The evolution of border security in and around the English Channel has been branded a “history of death” that has seen nearly 300 people lose their lives.
Under successive French and UK governments, responses to the migrant crisis have become increasingly militarised, forcing people to resort to more dangerous routes, a new report claims.
Calais has been turned into a “murderous border zone”, while the Home Office response to small boats crossings has grown to “monstrous proportions”, it argues.
The report – believed to be the first of its kind in English – documents nearly 300 border-related deaths in and around the English Channel since 1999.
Its publication comes as more people were brought to Dover on Thursday.
Mael Galisson, from Gisti, a legal service for asylum seekers in France, wrote the original report in French which has now been translated and updated.
He said: “Crossing strategies evolve according to the level of securitisation of the border.
“The more a crossing point is securitised, and thus inaccessible, the higher the risks and the need for border-crossers to have recourse
to a ‘third party”, a smuggler.”
He gave the example of the Eurotunnel, where he says the death toll rose after access to the motorway was made more difficult, and to more recent trends during the pandemic.
“In 2020, the dramatic drop in lorry and air traffic because of Covid-19 has led to a corresponding increase in attempted sea crossings in small boats, organised by commercial smugglers who charge up to £3,000 for the passage and then force passengers to steer the boats,” he said.
“Dozens of those forced to pilot boats have been arrested as people smugglers, and 10 people have died in 2020 trying to cross the Channel in small boats – or even by swimming.”
Frances Webber, vice-chair of the Institute of Race Relations (IRR), said: “These deaths are not ‘natural’ nor ‘tragic accidents’ but man-made, created by policies which do not merely close borders but also erect ever more obstacles to safe travel for the most vulnerable.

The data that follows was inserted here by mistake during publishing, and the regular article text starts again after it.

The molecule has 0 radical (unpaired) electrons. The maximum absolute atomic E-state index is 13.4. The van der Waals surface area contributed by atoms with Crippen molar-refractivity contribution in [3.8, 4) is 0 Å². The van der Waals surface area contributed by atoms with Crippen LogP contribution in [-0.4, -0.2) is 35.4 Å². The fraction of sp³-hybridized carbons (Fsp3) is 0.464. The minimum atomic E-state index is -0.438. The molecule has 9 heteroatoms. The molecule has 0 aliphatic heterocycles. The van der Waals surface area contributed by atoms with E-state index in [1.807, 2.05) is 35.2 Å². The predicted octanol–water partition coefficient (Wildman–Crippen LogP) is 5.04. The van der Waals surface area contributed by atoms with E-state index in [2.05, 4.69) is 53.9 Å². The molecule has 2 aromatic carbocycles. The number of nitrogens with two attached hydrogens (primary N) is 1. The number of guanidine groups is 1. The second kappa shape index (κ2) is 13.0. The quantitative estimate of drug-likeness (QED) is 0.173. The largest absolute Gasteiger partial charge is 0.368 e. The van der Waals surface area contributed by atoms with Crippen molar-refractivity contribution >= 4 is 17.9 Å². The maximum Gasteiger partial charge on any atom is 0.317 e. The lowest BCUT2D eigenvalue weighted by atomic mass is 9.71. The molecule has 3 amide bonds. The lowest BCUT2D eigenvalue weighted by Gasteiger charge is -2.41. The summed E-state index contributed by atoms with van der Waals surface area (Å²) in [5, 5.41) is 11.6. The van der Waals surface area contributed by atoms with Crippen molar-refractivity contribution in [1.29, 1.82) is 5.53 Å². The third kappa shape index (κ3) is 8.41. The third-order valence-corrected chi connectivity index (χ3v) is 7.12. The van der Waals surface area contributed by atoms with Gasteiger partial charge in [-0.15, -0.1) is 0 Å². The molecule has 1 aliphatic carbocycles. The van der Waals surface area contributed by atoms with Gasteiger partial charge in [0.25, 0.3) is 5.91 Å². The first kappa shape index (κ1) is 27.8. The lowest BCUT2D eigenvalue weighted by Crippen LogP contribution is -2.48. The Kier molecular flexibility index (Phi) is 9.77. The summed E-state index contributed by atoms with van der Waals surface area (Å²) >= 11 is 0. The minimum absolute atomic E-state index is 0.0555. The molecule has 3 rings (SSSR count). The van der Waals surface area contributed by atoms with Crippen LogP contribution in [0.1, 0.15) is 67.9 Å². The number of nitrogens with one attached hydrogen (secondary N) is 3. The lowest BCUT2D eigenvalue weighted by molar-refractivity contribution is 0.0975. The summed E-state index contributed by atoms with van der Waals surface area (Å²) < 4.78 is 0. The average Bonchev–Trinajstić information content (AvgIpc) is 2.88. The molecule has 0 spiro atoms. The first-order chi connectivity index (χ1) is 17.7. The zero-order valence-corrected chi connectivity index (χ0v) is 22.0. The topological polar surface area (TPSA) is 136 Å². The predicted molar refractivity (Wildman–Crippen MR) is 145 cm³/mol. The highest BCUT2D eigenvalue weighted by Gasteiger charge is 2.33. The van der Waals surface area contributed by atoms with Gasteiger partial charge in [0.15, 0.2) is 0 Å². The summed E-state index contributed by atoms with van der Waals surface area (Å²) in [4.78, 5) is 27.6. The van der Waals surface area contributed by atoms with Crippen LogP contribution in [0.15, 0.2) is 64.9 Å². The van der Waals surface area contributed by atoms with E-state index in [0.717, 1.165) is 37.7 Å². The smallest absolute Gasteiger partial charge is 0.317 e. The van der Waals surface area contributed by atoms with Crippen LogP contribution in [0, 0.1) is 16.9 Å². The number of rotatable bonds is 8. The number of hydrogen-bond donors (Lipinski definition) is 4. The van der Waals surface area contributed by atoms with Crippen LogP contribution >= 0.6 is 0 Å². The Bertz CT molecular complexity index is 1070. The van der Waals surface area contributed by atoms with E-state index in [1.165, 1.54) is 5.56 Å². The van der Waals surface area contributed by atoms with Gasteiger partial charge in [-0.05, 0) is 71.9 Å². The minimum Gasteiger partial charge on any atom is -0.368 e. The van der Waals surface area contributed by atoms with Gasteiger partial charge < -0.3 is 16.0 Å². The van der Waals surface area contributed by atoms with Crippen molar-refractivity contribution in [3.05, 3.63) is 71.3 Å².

“Military-style solutions don’t solve humanitarian problems.
“The history of the securitisation of the English Channel is a history of death.
Deadly Crossings and the Militarisation of Britain's Borders
Find out more and read the report 🔽https://t.co/nzhbX47DIs
— Institute of Race Relations (@IRR_News) November 25, 2020
“So why do we allow the Government to keep on along the same path?”
The report, a collaboration between the IRR, the Permanent People’s Tribunal London steering group and Gisti, is entitled Deadly Crossings And The Militarisation Of Britain’s Borders.
Fatalities in 2020 have included the deaths of a Kurdish-Iranian family when their migrant boat sank last month.
On the Kent coast on Thursday, more people were seen arriving in the UK after crossing the Channel.
Wrapped in blankets against the November chill, several people were seen being helped to disembark from a Border Force patrol boat.
While deteriorating conditions in the latter part of 2020 have seen a drop in crossing attempts, several hundred people have successfully made the journey this month.
Numbers of people making the dangerous crossing aboard small boats have rocketed this year, with more than 8,000 reaching the UK, according to data analysis by the PA news agency.
Also on Thursday, the National Crime Agency (NCA) announced that two more people had been arrested as part of an investigation into a suspected criminal network involved in supplying inflatable boats to people smugglers.
Officers believe the group were involved in the purchase of at least six vessels in the UK, which have subsequently been moved to France or Belgium.
Three of these boats have been recovered in the UK, having been used to bring migrants across the Channel.
An 18-year-old woman, a Lithuanian national, was detained at an address in The Cheviots, Hastings, while a 20-year-old Syrian man was also arrested at an address in London Road, St Leonards-on-Sea.
The full report can be read at www.irr.org.uk/article/deadly-crossings.